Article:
Naval Shipbuilding College targets transferable skills at Avalon – Naval Shipbuilding College

Naval Shipbuilding College targets transferable skills at Avalon

Thursday, March 14, 2019

With 15,000 skilled and professional roles required to implement the design, build and sustainment of the Royal Australian Navy’s future fleet, the naval shipbuilding industry is firmly focused on attracting job-ready candidates with transferable skills.  


Naval Shipbuilding College Program Director Bill Docalovich said enticing workers from defence and adjacent industries is critical to filling the immediate workforce needs and to set a solid foundation for a sovereign and sustainable capability.  


He presented at the Australian International Aerospace and Defence Exposition, better known as Avalon 2019, in front of global defence and government leaders.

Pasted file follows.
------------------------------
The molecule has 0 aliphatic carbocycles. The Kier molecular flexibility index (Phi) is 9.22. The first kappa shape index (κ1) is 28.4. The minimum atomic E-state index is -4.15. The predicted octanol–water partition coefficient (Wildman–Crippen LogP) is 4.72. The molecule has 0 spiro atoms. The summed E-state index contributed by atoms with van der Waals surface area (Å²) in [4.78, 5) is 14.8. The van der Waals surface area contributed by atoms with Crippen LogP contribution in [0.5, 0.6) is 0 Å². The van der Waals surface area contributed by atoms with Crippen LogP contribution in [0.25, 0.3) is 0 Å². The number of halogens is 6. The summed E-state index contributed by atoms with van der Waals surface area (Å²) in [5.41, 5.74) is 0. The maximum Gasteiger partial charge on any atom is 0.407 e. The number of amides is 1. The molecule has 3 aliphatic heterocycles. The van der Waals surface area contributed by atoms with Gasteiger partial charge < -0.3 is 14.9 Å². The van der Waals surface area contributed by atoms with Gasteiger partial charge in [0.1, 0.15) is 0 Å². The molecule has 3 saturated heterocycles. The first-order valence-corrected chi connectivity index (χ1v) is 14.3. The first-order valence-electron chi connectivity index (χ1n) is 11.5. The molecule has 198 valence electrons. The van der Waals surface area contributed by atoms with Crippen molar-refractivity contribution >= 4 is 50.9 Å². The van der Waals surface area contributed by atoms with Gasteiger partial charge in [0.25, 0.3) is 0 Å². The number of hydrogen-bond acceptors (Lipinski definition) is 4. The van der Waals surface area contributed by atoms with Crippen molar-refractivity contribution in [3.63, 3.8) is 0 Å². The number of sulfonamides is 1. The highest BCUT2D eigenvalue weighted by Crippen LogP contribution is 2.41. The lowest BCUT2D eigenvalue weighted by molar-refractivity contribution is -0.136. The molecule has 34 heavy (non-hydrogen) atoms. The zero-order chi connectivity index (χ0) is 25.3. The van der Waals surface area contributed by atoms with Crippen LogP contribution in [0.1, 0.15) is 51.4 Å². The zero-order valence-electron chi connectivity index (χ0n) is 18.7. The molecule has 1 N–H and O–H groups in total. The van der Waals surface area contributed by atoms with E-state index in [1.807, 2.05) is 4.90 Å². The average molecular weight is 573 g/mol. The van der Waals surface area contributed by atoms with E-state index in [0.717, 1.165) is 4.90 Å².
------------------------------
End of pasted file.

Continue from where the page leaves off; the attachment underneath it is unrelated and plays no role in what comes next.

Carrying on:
“I’m proud of the Naval Shipbuilding College’s success in its first year of operation, but there is work to do, as our team continues to support the Australian Government to successfully implement its $90 billion Naval Shipbuilding Plan,” Mr Docalovich said.  


“We’re continuing to collaborate with industry nationally to identify the priority workforce in naval shipbuilding.  


“The longevity and diversity of career opportunities that will stem from the resurgence in Australia’s naval shipbuilding enterprise have a wide appeal.  


“Many of the tens of thousands of people who come through the gates of Avalon, have a background in civil aviation, air transport, aerospace, defence industry, military and government sectors – and have skills that apply in naval shipbuilding.  


“We’re working hard to elevate naval shipbuilding as a career of choice throughout Australia and our national Workforce Register continues to grow.  


“More than 500 people have registered their interest in working on the world’s most technologically advanced projects including the Attack class submarines or Hunter class frigates, and we’re expecting thousands more people to follow.  


“These people range from high school students through to workers with a diversity of skills and professional experiences.”

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